But I am much more saddened by the fact that 61 children have been slaughtered here in Aotearoa during the last decade.

          By so called “Parents”. Unbeliveable ,Utterly Sickening horrible deaths The worst crimes in the world Martyn and Frank.

          Right here in our own Country. No tears for them . TDB doesn’t seem to know about it Frank. Please read: “61 little names on New Zealand’s roll of dishonour” 21 Mar, 2016 5:00am NZ Herald.

          It is the saddest thing you will ever read in your life Frank.
          Let The Gaza look after the Gaza. Okay ? We have got work to do here. Not there. As I see it

  5. Michelle says:

    sorry Martyn I don’t agree with a mega prison no matter how you dress it up. I think there is probably a few 100 possibly a thousand prisoners that can be released but they don’t have anywhere to live and they haven’t had the rehab they need. I would rather see money invested in housing and rehab so we can release them.
    If the working poor and many others can’t get anywhere to live how can prisoners and what about our mentally ill and our ageing population they all need somewhere to live. We also have governments that have not planned for housing shortages for example why would you knock down HNZ houses/flats and not have a proper backup plan. And I have heard all the excuses in the book for knocking them down and I know most are a load of bull and a way of our government getting out of providing social housing.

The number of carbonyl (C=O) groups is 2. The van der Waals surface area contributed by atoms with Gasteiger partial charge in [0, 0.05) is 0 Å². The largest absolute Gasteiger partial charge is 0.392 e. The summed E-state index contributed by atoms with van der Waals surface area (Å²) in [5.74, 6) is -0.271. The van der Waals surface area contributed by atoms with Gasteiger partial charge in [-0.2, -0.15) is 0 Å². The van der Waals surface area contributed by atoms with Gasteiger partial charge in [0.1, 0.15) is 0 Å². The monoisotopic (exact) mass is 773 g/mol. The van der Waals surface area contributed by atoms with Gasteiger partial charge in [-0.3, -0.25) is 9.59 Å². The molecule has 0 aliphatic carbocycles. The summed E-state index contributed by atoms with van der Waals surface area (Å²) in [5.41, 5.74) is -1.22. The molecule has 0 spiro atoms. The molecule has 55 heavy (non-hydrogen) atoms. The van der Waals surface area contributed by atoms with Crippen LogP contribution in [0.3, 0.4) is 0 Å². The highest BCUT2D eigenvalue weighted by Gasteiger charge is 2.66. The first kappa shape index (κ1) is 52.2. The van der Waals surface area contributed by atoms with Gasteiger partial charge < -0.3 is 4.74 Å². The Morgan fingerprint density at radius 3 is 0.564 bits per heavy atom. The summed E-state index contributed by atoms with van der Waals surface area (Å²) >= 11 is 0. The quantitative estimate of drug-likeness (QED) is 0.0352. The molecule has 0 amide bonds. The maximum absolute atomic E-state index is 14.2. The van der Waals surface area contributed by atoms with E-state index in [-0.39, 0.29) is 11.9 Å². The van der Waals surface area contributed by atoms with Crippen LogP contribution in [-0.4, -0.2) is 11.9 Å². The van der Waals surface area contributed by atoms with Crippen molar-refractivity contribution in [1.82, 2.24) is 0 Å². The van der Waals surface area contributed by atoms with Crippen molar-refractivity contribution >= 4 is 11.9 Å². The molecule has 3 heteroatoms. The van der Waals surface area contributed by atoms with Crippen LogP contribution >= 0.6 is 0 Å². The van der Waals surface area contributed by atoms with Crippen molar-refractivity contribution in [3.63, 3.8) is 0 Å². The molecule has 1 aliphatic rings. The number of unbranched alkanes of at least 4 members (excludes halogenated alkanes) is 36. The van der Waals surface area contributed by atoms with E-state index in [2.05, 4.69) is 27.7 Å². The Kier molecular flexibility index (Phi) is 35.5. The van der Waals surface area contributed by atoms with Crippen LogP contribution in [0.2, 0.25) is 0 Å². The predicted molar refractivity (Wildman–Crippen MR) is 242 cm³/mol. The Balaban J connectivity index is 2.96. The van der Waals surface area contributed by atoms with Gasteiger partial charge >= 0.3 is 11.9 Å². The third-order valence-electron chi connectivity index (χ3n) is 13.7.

Once we build a mega prison we can’t go back and in-build it so I think we need to have a better plan. A billion dollars is a lot of money and then there is the money it will cost to do the rehab and ideas you mentioned Martyn. I think we have the people in our communities to come up with a better plan and we need to get onto it asap. But please don’t build this mega prison it will be filled with our people. (Maori)

  6. Mike the Lefty says:

    Making crime punishments harsher won’t stop crime.
    Even the Victorians woke up to that one.
    Question is, do we in New Zealand have the mental capacity to make our own solution by ignoring the hysterical howling of the right wing mob?
    I hope so, but I doubt it.

  7. Wanman says:

    Interesting that your letter is addressed to Andrew Little. Kelvin Davis seems to have gone missing.

    Andrew is the better chance of gaining a progressive outcome but, having had success with Mount Eden/Serco, Kelvin Davis has dropped off the radar.
    Andrew is simply far more competent

  8. Lone comet says:

    I hope Andrew Little is doing his homwerk on Scandinavian prison systems. Kelvin Davis seems out of his depth, Willy Jackson would be a better choice as deputy but he will have his day